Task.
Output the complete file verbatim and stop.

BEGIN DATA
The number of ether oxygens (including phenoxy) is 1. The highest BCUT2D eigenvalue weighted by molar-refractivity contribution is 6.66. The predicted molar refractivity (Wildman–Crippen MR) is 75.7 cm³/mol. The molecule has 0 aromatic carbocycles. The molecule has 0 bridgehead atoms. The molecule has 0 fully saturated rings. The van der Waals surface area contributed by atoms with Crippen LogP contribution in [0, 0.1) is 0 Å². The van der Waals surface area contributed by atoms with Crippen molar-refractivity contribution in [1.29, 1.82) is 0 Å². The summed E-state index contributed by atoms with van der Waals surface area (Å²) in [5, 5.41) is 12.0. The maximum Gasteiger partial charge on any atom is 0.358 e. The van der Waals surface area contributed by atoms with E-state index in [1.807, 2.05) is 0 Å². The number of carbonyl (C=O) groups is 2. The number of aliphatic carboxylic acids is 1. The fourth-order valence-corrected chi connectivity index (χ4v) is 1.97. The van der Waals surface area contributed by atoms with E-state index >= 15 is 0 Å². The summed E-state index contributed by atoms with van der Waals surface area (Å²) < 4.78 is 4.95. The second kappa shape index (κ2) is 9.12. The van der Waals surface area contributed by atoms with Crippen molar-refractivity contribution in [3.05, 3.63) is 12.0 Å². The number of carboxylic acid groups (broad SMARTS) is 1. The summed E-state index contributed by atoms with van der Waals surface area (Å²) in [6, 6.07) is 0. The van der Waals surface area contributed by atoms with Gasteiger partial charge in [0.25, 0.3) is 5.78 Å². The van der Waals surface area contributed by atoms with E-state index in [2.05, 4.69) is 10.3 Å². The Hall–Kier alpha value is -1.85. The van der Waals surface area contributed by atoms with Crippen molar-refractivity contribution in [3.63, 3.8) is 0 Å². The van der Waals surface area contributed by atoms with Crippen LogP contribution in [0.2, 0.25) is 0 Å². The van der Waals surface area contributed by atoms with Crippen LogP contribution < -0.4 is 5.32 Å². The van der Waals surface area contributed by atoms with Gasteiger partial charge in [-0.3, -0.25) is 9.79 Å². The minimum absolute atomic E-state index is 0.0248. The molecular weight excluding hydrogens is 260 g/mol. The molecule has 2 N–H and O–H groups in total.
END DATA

The number of ether oxygens (including phenoxy) is 1. The highest BCUT2D eigenvalue weighted by molar-refractivity contribution is 6.66. The predicted molar refractivity (Wildman–Crippen MR) is 75.7 cm³/mol. The molecule has 0 aromatic carbocycles. The molecule has 0 bridgehead atoms. The molecule has 0 fully saturated rings. The van der Waals surface area contributed by atoms with Crippen LogP contribution in [0, 0.1) is 0 Å². The van der Waals surface area contributed by atoms with Crippen molar-refractivity contribution in [1.29, 1.82) is 0 Å². The summed E-state index contributed by atoms with van der Waals surface area (Å²) in [5, 5.41) is 12.0. The maximum Gasteiger partial charge on any atom is 0.358 e. The van der Waals surface area contributed by atoms with E-state index in [1.807, 2.05) is 0 Å². The number of carbonyl (C=O) groups is 2. The number of aliphatic carboxylic acids is 1. The fourth-order valence-corrected chi connectivity index (χ4v) is 1.97. The van der Waals surface area contributed by atoms with E-state index >= 15 is 0 Å². The summed E-state index contributed by atoms with van der Waals surface area (Å²) < 4.78 is 4.95. The second kappa shape index (κ2) is 9.12. The van der Waals surface area contributed by atoms with Crippen molar-refractivity contribution in [3.05, 3.63) is 12.0 Å². The number of carboxylic acid groups (broad SMARTS) is 1. The summed E-state index contributed by atoms with van der Waals surface area (Å²) in [6, 6.07) is 0. The van der Waals surface area contributed by atoms with Gasteiger partial charge in [0.25, 0.3) is 5.78 Å². The van der Waals surface area contributed by atoms with E-state index in [2.05, 4.69) is 10.3 Å². The Hall–Kier alpha value is -1.85. The van der Waals surface area contributed by atoms with Crippen molar-refractivity contribution in [3.63, 3.8) is 0 Å². The van der Waals surface area contributed by atoms with Crippen LogP contribution in [0.2, 0.25) is 0 Å². The van der Waals surface area contributed by atoms with Crippen LogP contribution < -0.4 is 5.32 Å². The van der Waals surface area contributed by atoms with Gasteiger partial charge in [-0.3, -0.25) is 9.79 Å². The minimum absolute atomic E-state index is 0.0248. The molecular weight excluding hydrogens is 260 g/mol. The molecule has 2 N–H and O–H groups in total.